The problem is this: I am short. A little too short for this lonchi that my friend gave me. In order to not have it sagging on the ground, I have to hike it up to my chest, suck in, then fasten it (like a towel). I have to make it very tight or else it will not fasten and will just fall down…which I experience numerous times on a day-to-day basis. Let’s look at the first day I wore a lonchi, shall we? I didn’t even know how to walk in it since the fabric is so thick, it doesn’t allow much room for my legs to move…so I hiked it up (which probably is not cultural protocol) when I walked across the soccer field to my first class. As I’m teaching, I am writing on the white board…except every time I write, I bring my arm up…and then bring it down. Up and down, up and down, turn around, speak to the class…oops! I dropped my marker, here I go to pick it up. After doing all of these actions, as you can imagine, my lonchi becomes looser and looser. So by the time I pick up the marker, the lonchi is so loose…that it kind of…basically…falls down.
That’s right. And you think you’ve had bad days. My skirt fell down in front of a bunch of 6th graders. Luckily, LUCKILY, I am a smart person and decided to bring a pair of spanx with me to Thailand (that’s the only thing I actually remembered to bring…I even forgot to bring socks. How embarrassing, right?). So I didn’t flash the class or anything, they just saw some black shorts and laughed and said, “Teacher, are you ok?” and I’m screaming in my head, “No, I am not ok! My skirt just fell down in front of a bunch of middle schoolers!”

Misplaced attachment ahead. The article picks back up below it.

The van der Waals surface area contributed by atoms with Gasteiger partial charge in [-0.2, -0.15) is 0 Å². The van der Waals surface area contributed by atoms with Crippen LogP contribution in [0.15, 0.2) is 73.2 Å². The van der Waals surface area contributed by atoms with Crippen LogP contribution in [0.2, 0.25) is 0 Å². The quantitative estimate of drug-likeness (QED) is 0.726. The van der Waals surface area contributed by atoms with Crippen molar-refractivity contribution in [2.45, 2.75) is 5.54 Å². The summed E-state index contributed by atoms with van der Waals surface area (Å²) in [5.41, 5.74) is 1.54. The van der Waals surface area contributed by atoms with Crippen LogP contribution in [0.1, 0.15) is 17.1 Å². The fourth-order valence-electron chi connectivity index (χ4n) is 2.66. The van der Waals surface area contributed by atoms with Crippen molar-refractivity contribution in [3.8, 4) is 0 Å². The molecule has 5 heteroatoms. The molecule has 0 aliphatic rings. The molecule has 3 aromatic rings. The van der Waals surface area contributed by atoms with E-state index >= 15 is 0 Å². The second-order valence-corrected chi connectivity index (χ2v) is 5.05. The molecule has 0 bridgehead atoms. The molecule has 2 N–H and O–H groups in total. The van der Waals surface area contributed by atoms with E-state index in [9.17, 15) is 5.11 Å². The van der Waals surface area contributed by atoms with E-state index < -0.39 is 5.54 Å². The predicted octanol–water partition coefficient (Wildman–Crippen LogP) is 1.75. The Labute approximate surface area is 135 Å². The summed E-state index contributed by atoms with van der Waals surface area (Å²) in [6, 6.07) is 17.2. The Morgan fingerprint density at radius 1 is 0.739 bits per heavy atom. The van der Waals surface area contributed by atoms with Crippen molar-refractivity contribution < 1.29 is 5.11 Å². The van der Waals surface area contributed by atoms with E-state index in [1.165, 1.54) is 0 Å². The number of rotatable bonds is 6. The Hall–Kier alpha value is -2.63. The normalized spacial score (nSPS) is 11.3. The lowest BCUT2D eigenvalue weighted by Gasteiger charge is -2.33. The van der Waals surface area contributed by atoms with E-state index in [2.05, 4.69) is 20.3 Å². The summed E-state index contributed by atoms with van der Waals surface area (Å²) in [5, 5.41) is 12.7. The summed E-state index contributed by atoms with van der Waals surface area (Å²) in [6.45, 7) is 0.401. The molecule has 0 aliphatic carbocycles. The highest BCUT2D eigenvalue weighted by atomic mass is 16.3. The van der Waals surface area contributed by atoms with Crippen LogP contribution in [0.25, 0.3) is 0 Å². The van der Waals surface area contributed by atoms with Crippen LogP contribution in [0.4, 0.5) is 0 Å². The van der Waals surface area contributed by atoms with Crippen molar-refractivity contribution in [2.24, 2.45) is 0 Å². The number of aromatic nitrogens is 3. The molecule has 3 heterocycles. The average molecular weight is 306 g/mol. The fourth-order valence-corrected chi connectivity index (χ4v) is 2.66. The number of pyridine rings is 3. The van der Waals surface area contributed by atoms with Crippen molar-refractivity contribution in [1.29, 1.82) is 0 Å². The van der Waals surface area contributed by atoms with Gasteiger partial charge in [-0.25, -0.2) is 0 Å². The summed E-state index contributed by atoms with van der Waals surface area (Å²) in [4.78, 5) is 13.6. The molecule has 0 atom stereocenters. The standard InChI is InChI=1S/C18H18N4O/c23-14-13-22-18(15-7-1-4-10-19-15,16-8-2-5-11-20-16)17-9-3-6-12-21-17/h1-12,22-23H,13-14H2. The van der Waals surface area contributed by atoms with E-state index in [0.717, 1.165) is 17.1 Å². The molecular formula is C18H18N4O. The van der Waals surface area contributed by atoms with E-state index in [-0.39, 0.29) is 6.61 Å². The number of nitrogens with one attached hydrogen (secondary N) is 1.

The best part about that little mishap was when I realized this: I will be teaching these kids for the next 6 months…and they saw my skirt fall down within the first month of teaching. How many other things are they going to witness?! Ah, I’m scared just thinking about it!
So let’s review my experiences with lonchis, shall we? I can’t walk in them (or they fall down). I can’t teach in them (or they fall down). And I DEFINITELY cannot see the nursery kids when I wear them (because they pull them down…literally). So what am I going to do about it? I’m going to march in a parade in a lonchi! Yeah, that’s right…that’s actually exactly what I did the other day. I can honestly say that it was the most painful 2km of my life. I’m barely breathing in fear that inhaling and exhaling will loosen my already-loose lonchi. I can’t move my legs very much, so I basically penguin-waddle. To add to this hilarious description of me, let’s not forget the dozens of Asians who want to take pictures with me as I’m walking in the parade (because they don’t see white girls in lonchis everyday…it’s kind of a big deal). That was basically my Sunday night in a nutshell.
Besides my inability to immerse myself into the Burmese fashionista culture, I’ve had a pretty amazing first month in Thailand. The people here are amazing and so caring. Everyone looks out for me (well I’m pretty easy to spot around here…just look for the flaming red hair and the vampire-like white legs) and they practice their English with me. I really enjoy working at this school. This organization is making a huge impact in the lives of the Burmese migrant children. To most kids, this school is their only hope for a promising future.
I have heard incredible life stories from the people here, most stories I will not write about in this blog, but will hopefully share with you individually upon request. All in all, it’s been a great month in Thailand and I do not have any second thoughts on this whole gap year idea. If there are any students in high school reading this right now, I am telling you: TAKE A GAP YEAR. Just do it. You’ll thank me later.
Coming soon: next blog will be about my experiences with food here! It’s going to be a good one, so stay tuned!